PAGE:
Tuesday, June 17, 2008

Translated novels

So here's a bit of a sister blog post to the one about the deer novel.

I want to know what foreign novels you've read that have been translated into English and what you think of the translations? From my personal reading experience, unless they've been translated extremely well, the English translation comes across as clunky. Which in turn, tends to affect the entire reading experience for me.

Here's a couple of examples to start us off (I'm not including foreign classics, but feel free to name those too and the particular translator, if you'd like):

Well-translated novels:
  • SOPHIE'S WORLD by Jostein Gaarder
  • Anything by Cornelia Funke (they're all translated from German)

Novels that are translated ok, but a bit hard to read:
  • NAOKO by Keigo Higashino

Clunky translations that I couldn't bring myself to read:
  • ??? (Name me some!)


Susan Helene Gottfried said...

Well, it's not the same, but Joann Sfar, my favorite French graphic novelist, is translated into English. I think it works great.

btw, Jenny, you should be reading Sfar. Drop me and e-mail and I'll send you titles.

annathepiper said...

I've recently read a few Japanese novels that were translated into English, and I liked them quite a bit. Koji Suzuki's Ring series, or at least the two books of it that I've read so far, flowed well for me as a reading experience. I also very much liked Strangers by Taichi Yamada.

lucy said...

I loved the translation of Carlos Ruiz Zafon's The Shadow of the Wind. It was done by Lucia Graves who is the daughter of Robert Graves.

Anonymous said...

I read few foreign writers (my bad) but two do come to mind as great books, wonderfully translated: OUT by Natsuo Kirino and BLINDNESS by Jose Saramago.

Kiersten said...

Blindness and Funke both came to mind quickly.

I also think All Quiet on the Western Front by Remarque is amazing.

Another of my favorite books is The Neverending Story by Michael Ende. Please don't dismiss it based on the movie--there's a reason Ende requested his name not be attached. That reason is his book is brilliant and beautiful. The movie, though wonderfully cheesy, doesn't compare.

Edward W. Robertson said...

Antoni Libera's Madame is a really beautiful translation. Witold Gombrowicz's Cosmos must have been a chore and a half to translate--guy's got a very peculiar style--but it turned out great, really weird and hilarious, and the language is a big part of that.

No idea how I got on a Poland kick, but it was worth it.

Nancy D'Inzillo said...

I haven't read any translated novels that I can recall, but it surprises me to hear that you think many of them come off as sounding "clunky," because I've read quite a bit of translated poetry (even when I could understand some of the original language it worked well enough). In general, I'd agree that translation makes it difficult to get the same affect that the native tongue allows. I remember reading American novels translated into Italian when I was in Italy and thinking how ridiculous the translation ended up seeming, but then again, I'm glad the option is open to us. I'd hate to have had to read The Plague (oh look, one novel I did read translated!) by Camus with my only semi-literate grasp of French.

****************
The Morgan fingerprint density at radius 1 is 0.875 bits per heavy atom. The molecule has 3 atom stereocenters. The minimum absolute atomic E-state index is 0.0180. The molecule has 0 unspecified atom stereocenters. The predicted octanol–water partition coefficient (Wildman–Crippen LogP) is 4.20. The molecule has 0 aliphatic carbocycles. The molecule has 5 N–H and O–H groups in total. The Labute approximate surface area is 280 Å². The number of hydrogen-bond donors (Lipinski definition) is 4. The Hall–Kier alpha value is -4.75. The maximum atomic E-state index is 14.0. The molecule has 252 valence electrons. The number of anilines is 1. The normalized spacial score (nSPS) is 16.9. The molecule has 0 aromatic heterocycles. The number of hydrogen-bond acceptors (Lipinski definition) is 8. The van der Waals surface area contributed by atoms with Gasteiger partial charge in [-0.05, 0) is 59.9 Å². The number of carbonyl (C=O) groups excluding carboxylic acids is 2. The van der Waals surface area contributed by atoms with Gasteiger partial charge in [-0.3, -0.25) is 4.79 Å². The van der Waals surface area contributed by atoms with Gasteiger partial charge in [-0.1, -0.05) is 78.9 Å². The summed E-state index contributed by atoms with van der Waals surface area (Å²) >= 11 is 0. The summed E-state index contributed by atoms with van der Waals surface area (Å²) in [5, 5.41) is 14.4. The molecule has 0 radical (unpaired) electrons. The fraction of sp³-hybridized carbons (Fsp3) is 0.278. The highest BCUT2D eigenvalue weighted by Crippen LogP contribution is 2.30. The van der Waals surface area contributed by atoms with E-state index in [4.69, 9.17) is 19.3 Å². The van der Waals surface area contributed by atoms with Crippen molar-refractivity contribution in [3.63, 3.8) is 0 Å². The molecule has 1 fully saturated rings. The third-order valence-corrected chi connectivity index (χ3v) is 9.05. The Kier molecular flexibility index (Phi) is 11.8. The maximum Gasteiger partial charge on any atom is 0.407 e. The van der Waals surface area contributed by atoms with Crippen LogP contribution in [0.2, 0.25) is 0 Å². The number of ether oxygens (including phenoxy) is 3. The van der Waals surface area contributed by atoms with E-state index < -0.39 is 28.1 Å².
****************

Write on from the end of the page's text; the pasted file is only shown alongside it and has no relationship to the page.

Rachel said...

Italo Calvino's works are wonderful! Not sure what they're like in the Italian, but I sure enjoy the English and I don't think of them as clunky at all. I think Umberto Ecco's works are also translated. I have a harder time wading through him, but I don't think that's the translator's fault. I think he just has more stuff to wade through.

Now, one of my really, really, really, really big pet peeves is that publishers will "fix" books from the UK so "Amurkins" can understand them better. So, the second Helen Fielding novel, the entire bit about Princess Di dying was cut out of the American version. They didn't think we'd "get it". And then all the little nuanced names like apartments v. flats, mum v. mom. They don't need to be changed! We don't need to see colour changed to color. Really.

Hey, we'll figure it out. We wouldn't pick up a Brit book by Fielding or Rowling if we weren't willing to figure it out in the first place. Okay - end rant.

Kaz Augustin said...

Heinrich Boll is one of my favourite writers and his stuff seems to translate very well from German to English. As does Stanislaw Lem, from Polish to English. The one that really ruined everything, though, was The Master and Margarita by Mikhail Bulgakov. Translated in a clunky and childish fashion and it shows. What a pity. I'm on passive search for other translations of this one.

nymeria87 said...

Absolutely agree with Lucy on The Shadow of the Wind - awesome book, even in translation :D

Cornelia Funke is well done in English (even though I prefer to read them in German - for the sake of the original and because my mom loves to rant at me about my deteriorating German :p)

I personally had more problems with novels being translated from English into German when I still lived there (and my brother's English really isn't all that great so I had a good way to compare). Translations that struck me as particularly bad were Robert Jordan's Wheel of Time books, Scott Lynch's The Lies of Locke Lamora and Diana Gabaldon's Outlander series. Maybe it's just because German and English are really different languages, but it almost felt as if I was reading two different books...

I recently picked up the English translation of Demian by Hermann Hesse and it was okay, even though it was odd to read a writer who I've only read in the original before in translation. Like I said, maybe that's just me.